Glasswing International Works

Glasswing International is based in El Salvador and has programs all around Central America. According to its website, the organization was founded to “empower individuals to address the root causes of poverty and violence in their communities through health and education.” In El Salvador, it has worked to improve parks, schools, and other public places. They also work at schools to promote an interest in academics in kids. In the words of one of the founders, Celina De Sola, Glasswing wants to “build opportunities where they live.”

De Sola spoke at Hotchkiss on Sunday, January 12.  She had the idea to found Glasswing after working in disaster relief in the Middle East. Having attended school in El Salvador through 8th grade, she was painfully aware of the hardships faced by Salvadorians and as a result, made alleviating these issues her priority. Over the past twenty years, Glasswing has changed the lives of many people in El Salvador; however, there are still many more who need help. De Sola said, “It’s important for young people in the United States to understand that Latin America is not a place where everyone is violent, but that the violence is a product of other things like poverty, lack of opportunity and trauma” 

El Salvador ranked as the country with the highest intentional homicide rate in 2017 according to a global study by the United Nations. For every 100,000 people, just over 60 are killed every year compared to the United States’ 5 people per year. A few of the root causes include widespread poverty and a lack of access to education in low-income areas. However, various organizations like Glasswing International have been working to help alleviate these problems and rebuild communities that have been harmed.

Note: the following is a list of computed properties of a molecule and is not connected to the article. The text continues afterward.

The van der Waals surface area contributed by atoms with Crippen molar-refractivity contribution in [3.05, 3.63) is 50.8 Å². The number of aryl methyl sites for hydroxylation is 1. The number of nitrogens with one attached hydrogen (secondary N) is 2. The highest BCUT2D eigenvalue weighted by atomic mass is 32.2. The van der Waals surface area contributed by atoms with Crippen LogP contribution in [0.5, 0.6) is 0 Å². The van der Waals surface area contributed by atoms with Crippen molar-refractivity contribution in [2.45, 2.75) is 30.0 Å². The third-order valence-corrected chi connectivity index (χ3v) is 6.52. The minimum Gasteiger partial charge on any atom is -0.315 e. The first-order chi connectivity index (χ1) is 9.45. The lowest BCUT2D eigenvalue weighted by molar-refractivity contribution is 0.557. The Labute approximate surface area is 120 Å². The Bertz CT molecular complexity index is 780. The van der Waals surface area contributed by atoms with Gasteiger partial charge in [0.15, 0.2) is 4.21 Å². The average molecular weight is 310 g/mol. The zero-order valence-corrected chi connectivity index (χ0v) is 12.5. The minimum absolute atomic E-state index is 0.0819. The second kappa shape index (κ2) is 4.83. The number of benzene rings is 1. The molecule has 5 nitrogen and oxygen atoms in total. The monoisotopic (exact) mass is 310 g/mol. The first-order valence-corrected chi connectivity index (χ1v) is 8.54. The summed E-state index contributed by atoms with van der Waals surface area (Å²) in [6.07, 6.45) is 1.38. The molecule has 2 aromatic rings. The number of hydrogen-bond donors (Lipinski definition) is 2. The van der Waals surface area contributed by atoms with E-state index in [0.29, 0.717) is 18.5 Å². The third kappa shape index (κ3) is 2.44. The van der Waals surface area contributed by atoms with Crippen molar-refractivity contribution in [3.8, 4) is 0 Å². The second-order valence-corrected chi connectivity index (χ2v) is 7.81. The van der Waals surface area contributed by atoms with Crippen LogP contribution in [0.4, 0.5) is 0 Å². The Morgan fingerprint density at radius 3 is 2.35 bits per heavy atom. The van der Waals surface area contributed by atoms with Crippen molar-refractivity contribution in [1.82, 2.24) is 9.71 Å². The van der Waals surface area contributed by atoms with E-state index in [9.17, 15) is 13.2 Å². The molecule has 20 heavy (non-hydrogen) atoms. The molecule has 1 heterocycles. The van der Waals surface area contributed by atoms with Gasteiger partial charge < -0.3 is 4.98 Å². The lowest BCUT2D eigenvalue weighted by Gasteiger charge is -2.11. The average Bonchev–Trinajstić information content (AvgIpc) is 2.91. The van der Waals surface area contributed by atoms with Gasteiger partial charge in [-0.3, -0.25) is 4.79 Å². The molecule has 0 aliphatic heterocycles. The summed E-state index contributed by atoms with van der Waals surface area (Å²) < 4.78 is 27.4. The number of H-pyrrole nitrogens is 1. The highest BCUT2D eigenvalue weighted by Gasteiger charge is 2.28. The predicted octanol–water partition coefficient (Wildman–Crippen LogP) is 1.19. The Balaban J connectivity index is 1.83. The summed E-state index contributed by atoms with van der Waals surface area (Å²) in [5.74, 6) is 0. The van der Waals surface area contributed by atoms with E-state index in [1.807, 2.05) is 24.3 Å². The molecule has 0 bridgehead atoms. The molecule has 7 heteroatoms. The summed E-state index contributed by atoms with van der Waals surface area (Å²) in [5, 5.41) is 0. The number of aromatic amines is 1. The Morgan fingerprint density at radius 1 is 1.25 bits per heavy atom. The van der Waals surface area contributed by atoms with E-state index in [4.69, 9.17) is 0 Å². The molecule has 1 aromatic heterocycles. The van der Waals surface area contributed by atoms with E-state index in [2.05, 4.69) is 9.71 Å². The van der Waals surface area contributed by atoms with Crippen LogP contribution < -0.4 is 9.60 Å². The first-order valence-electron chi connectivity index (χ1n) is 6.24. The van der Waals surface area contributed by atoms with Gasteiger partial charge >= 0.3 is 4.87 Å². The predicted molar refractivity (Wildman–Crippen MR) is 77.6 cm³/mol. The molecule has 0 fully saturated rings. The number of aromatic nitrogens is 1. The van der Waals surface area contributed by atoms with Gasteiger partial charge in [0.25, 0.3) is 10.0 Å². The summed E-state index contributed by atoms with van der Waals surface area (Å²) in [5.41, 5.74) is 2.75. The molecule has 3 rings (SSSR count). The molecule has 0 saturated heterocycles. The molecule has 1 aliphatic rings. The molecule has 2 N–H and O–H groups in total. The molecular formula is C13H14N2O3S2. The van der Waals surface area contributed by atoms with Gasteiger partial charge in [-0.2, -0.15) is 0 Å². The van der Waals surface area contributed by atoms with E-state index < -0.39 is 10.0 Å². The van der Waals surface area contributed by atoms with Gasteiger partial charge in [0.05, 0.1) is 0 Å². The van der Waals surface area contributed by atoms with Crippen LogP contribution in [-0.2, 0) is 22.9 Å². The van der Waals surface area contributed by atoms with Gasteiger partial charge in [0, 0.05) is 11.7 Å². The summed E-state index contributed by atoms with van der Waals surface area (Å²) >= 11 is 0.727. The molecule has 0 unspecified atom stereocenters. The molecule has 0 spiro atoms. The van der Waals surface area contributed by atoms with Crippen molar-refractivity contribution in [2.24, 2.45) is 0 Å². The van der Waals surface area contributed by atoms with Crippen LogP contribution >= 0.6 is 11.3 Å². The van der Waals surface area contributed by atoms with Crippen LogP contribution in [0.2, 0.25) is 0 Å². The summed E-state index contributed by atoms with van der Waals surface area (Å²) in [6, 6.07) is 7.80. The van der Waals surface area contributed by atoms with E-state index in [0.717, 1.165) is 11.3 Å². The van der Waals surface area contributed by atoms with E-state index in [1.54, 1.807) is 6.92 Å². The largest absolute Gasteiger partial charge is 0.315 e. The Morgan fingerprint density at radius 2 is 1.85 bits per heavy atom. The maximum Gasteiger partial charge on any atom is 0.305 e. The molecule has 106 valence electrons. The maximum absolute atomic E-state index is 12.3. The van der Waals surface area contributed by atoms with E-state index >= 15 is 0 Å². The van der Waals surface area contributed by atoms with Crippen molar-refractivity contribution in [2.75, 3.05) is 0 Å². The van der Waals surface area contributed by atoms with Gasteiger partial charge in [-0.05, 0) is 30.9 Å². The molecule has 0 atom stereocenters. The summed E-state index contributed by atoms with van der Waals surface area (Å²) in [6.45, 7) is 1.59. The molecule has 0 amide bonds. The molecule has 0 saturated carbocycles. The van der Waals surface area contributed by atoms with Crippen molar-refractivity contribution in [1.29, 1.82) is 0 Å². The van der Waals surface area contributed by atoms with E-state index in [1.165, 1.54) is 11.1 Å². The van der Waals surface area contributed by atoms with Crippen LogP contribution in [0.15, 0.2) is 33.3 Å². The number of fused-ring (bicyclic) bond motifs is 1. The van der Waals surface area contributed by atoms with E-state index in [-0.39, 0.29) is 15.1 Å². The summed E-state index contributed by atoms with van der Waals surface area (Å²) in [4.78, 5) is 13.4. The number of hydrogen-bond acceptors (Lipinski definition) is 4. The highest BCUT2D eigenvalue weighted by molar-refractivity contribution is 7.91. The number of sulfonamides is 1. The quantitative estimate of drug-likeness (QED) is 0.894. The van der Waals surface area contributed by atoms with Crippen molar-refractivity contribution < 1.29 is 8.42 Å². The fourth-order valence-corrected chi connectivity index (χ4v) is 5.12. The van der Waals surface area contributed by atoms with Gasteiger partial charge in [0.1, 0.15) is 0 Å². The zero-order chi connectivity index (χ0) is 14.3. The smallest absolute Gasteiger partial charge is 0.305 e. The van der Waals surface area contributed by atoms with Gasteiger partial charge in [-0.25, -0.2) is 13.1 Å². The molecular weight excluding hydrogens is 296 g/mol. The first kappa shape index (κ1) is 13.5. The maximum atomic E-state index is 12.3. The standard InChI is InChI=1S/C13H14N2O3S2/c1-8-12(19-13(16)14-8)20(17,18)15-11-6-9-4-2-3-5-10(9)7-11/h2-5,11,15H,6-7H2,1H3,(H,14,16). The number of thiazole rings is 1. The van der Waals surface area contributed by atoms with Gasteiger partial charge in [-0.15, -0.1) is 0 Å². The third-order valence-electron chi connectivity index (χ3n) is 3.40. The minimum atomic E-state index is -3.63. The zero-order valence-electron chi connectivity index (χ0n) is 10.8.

The presentation was partially organized by Anthony Moore ‘21 whose own experiences in El Salvador inspired him to continue to work with the group back in the United States. Moore has now worked with Glasswing International many times and has seen the effect their work can have on communities. He has spent part of every summer since his 8th grade year volunteering with the group, his goal in bringing Glasswing to speak to students was to bring awareness to the plights the man Salvadorians face on a daily basis and maybe spark interest in other students who might join him over the summer.

Approximately 20 people came to the presentation. One of them, Charles Billings ’21, found it to be “informative and very beneficial.” Others found that it expanded on their previous knowledge. Olivia Nachman ’21 said, “The presentation showed me the extent [to which] girls are getting abused in El Salvador.” Those interested in working with Glasswing in the future should reach out to Moore at [email protected] or visit